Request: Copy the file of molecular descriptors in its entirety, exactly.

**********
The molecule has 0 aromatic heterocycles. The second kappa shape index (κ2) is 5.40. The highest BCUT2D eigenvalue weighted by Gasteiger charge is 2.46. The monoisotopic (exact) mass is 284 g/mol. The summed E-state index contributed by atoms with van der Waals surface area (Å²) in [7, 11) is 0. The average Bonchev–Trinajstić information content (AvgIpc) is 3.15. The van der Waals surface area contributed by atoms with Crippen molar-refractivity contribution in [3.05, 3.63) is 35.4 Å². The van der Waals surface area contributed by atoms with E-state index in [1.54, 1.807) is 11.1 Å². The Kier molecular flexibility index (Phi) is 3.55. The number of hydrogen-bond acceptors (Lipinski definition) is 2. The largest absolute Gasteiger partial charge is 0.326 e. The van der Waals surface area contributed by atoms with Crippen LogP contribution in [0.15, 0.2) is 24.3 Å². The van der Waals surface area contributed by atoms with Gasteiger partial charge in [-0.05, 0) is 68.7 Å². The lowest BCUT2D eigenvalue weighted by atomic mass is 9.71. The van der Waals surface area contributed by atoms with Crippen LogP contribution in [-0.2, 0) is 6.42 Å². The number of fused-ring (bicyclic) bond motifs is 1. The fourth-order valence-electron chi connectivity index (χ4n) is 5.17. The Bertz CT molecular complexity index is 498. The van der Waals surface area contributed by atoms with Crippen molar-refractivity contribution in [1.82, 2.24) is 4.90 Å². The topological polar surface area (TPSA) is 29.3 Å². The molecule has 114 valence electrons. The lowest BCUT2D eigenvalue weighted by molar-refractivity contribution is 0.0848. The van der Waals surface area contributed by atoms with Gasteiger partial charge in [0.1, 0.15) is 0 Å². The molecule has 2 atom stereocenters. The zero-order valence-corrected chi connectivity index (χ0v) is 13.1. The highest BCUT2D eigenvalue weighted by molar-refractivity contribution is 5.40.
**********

The molecule has 0 aromatic heterocycles. The second kappa shape index (κ2) is 5.40. The highest BCUT2D eigenvalue weighted by Gasteiger charge is 2.46. The monoisotopic (exact) mass is 284 g/mol. The summed E-state index contributed by atoms with van der Waals surface area (Å²) in [7, 11) is 0. The average Bonchev–Trinajstić information content (AvgIpc) is 3.15. The van der Waals surface area contributed by atoms with Crippen molar-refractivity contribution in [3.05, 3.63) is 35.4 Å². The van der Waals surface area contributed by atoms with E-state index in [1.54, 1.807) is 11.1 Å². The Kier molecular flexibility index (Phi) is 3.55. The number of hydrogen-bond acceptors (Lipinski definition) is 2. The largest absolute Gasteiger partial charge is 0.326 e. The van der Waals surface area contributed by atoms with Crippen LogP contribution in [0.15, 0.2) is 24.3 Å². The van der Waals surface area contributed by atoms with Gasteiger partial charge in [-0.05, 0) is 68.7 Å². The lowest BCUT2D eigenvalue weighted by atomic mass is 9.71. The van der Waals surface area contributed by atoms with Crippen LogP contribution in [-0.2, 0) is 6.42 Å². The number of fused-ring (bicyclic) bond motifs is 1. The fourth-order valence-electron chi connectivity index (χ4n) is 5.17. The Bertz CT molecular complexity index is 498. The van der Waals surface area contributed by atoms with Crippen molar-refractivity contribution in [1.82, 2.24) is 4.90 Å². The topological polar surface area (TPSA) is 29.3 Å². The molecule has 114 valence electrons. The lowest BCUT2D eigenvalue weighted by molar-refractivity contribution is 0.0848. The van der Waals surface area contributed by atoms with Gasteiger partial charge in [0.1, 0.15) is 0 Å². The molecule has 2 atom stereocenters. The zero-order valence-corrected chi connectivity index (χ0v) is 13.1. The highest BCUT2D eigenvalue weighted by molar-refractivity contribution is 5.40.